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  1. Merrie Bergmann (2010). Conjunction-Based Sorites: A Misguided Objection to Degree-Theoretic (Fuzzy) Solutions to Sorites Paradoxes. [REVIEW] Journal of Philosophical Logic 39 (1):1 - 4.
    In 1987, Crispin Wright argued that degree-theoretic (fuzzy) solutions to the Sorites paradox fail because the solutions do not work when the paradox is restated using a conjunctive major premise. I show that Wright is incorrect: degree-theoretic solutions also work when the paradox is stated with a conjunctive major premise.
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  2. Merrie Bergmann (2008). An Introduction to Many-Valued and Fuzzy Logic: Semantics, Algebras, and Derivation Systems. Cambridge University Press.
    This volume is an accessible introduction to the subject of many-valued and fuzzy logic suitable for use in relevant advanced undergraduate and graduate courses. The text opens with a discussion of the philosophical issues that give rise to fuzzy logic – problems arising from vague language – and returns to those issues as logical systems are presented. For historical and pedagogical reasons, three-valued logical systems are presented as useful intermediate systems for studying the principles and theory behind fuzzy logic.
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  3. Merrie Bergmann (2005). Finite Tree Property for First-Order Logic with Identity and Functions. Notre Dame Journal of Formal Logic 46 (2):173-180.
    The typical rules for truth-trees for first-order logic without functions can fail to generate finite branches for formulas that have finite models–the rule set fails to have the finite tree property. In 1984 Boolos showed that a new rule set proposed by Burgess does have this property. In this paper we address a similar problem with the typical rule set for first-order logic with identity and functions, proposing a new rule set that does have the finite tree property.
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  4. Merrie Bergmann (2003). The Logic Book. Mcgraw-Hill.
    This outstanding book is a leading text for symbolic or formal logic courses. All techniques and concepts are presented with clear, comprehensive explanations and numerous, carefully constructed examples. Its flexible organization (all chapters are complete and self-contained) allows instructors the freedom to cover the topics they want in the order they choose.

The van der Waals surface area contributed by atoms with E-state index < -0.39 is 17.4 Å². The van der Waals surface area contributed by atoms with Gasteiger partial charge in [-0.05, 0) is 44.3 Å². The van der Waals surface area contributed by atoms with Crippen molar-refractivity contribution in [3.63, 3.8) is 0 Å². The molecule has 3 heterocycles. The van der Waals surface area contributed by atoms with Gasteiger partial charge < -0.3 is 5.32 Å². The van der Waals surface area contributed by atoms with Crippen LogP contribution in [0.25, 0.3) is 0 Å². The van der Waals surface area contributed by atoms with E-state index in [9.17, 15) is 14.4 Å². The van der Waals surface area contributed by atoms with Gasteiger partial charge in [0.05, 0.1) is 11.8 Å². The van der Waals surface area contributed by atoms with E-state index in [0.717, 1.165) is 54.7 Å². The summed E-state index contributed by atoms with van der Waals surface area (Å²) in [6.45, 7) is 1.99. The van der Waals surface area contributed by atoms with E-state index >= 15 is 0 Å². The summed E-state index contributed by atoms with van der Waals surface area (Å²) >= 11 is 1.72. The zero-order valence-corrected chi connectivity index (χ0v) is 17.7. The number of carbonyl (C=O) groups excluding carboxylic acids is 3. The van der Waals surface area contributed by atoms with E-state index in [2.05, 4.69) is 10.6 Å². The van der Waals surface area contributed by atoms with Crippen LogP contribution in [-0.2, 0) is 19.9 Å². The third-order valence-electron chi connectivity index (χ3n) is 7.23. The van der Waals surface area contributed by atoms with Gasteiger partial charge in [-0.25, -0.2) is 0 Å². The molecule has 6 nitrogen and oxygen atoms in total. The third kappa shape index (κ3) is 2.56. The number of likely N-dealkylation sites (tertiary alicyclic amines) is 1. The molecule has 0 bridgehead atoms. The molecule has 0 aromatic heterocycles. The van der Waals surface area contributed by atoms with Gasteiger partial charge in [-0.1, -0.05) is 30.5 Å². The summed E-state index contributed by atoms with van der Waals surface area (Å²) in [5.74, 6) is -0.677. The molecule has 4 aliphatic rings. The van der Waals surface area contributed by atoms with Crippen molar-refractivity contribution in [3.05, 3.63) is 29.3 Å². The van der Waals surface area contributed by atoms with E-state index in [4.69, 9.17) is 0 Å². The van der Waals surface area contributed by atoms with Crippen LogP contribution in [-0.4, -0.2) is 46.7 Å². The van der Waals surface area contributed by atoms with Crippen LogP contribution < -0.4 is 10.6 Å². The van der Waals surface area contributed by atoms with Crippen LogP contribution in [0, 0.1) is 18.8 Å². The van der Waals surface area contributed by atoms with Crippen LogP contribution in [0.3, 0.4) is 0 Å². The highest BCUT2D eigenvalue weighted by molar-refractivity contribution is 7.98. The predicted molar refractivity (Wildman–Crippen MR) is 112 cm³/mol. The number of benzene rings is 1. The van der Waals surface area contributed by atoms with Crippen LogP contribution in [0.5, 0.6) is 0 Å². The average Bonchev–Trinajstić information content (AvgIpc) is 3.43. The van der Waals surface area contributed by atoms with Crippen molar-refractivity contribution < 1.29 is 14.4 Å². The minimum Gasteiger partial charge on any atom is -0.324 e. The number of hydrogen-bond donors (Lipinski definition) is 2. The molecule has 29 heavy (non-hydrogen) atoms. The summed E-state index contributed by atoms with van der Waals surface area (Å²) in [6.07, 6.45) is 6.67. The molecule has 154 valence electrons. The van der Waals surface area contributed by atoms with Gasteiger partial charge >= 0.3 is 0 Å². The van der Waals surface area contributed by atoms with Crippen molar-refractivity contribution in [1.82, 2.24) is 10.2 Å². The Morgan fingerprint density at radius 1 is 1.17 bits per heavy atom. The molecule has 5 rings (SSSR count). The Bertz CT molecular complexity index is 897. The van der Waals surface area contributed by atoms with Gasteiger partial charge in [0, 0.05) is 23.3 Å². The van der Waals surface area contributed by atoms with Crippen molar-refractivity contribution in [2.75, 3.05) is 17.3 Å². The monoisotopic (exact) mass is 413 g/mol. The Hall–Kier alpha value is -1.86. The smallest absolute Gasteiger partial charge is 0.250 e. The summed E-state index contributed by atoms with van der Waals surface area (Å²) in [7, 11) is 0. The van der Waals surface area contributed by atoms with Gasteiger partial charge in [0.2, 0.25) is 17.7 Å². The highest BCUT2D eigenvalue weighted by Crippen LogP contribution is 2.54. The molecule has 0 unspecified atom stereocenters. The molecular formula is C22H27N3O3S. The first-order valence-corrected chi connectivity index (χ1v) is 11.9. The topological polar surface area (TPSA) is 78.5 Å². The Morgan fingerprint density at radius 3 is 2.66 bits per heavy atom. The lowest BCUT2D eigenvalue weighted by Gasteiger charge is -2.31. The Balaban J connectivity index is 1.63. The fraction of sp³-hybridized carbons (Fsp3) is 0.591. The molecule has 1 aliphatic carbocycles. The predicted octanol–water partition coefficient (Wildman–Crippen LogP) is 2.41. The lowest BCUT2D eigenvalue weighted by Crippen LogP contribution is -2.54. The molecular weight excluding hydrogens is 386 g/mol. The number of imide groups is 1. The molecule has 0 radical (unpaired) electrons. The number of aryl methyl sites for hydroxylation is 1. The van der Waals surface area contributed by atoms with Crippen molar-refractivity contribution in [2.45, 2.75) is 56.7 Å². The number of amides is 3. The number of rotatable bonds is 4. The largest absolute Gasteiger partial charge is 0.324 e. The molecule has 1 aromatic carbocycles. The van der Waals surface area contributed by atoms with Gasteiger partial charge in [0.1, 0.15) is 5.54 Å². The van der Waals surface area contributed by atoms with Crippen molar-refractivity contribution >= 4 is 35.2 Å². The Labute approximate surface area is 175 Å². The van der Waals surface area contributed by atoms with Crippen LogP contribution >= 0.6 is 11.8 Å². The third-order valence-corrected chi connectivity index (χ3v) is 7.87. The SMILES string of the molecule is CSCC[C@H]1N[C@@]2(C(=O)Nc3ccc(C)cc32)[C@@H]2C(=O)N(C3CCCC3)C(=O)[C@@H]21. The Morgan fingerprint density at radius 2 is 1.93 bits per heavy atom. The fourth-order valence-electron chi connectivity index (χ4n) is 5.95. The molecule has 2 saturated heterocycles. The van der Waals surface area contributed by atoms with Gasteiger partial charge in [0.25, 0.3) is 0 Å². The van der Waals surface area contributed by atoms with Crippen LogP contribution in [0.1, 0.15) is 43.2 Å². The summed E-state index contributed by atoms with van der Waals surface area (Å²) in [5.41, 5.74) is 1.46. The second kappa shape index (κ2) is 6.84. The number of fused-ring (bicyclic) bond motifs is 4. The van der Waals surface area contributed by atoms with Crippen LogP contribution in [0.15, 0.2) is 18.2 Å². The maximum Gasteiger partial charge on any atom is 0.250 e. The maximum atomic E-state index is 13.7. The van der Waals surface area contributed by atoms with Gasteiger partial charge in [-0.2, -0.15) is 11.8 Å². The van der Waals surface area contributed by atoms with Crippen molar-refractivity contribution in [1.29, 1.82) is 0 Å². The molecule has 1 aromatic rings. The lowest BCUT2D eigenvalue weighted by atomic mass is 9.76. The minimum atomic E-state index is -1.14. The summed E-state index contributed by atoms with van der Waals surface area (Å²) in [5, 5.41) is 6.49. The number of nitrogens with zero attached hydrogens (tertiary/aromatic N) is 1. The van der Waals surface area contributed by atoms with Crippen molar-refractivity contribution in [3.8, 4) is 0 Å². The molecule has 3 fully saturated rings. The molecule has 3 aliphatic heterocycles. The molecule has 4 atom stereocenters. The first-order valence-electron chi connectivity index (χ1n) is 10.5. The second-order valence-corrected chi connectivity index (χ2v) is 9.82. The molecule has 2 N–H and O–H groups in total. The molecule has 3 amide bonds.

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  5. Merrie Bergmann (1986). How Many Feminists Does It Take to Make A Joke? Sexist Humor and What's Wrong with It. Hypatia 1 (1):63 - 82.
    In this paper I am concerned with two questions: What is sexist humor? and what is wrong with it? To answer the first question, I briefly develop a theory of humor and then characterize sexist humor as humor in which sexist beliefs (attitudes/norms) are presupposed and are necessary to the fun. Concerning the second question, I criticize a common sort of argument that is supposed to explain why sexist humor is offensive: although the argument explains why sexist humor feels offensive, (...)
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  6. Merrie Bergmann (1982). Cross-Categorial Semantics for Conjoined Common Nouns. Linguistics and Philosophy 5 (3):399 - 401.
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  7. Merrie Bergmann (1982). Metaphorical Assertions. Philosophical Review 91 (2):229-245.
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  8. Merrie Bergmann (1982). Expressibility in Two-Dimensional Languages for Presupposition. Notre Dame Journal of Formal Logic 23 (4):459-470.
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  9. Merrie Bergmann (1981). Presupposition and Two-Dimensional Logic. Journal of Philosophical Logic 10 (1):27 - 53.
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  10. D. A. Bochvar & Merrie Bergmann (1981). On a Three-Valued Logical Calculus and its Application to the Analysis of the Paradoxes of the Classical Extended Functional Calculus. History and Philosophy of Logic 2 (1-2):87-112.
    A three-valued propositional logic is presented, within which the three values are read as ?true?, ?false? and ?nonsense?. A three-valued extended functional calculus, unrestricted by the theory of types, is then developed. Within the latter system, Bochvar analyzes the Russell paradox and the Grelling-Weyl paradox, formally demonstrating the meaninglessness of both.
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  11. Merrie Bergmann (1977). Logic and Sortal Incorrectness. Review of Metaphysics 31 (1):61 - 79.
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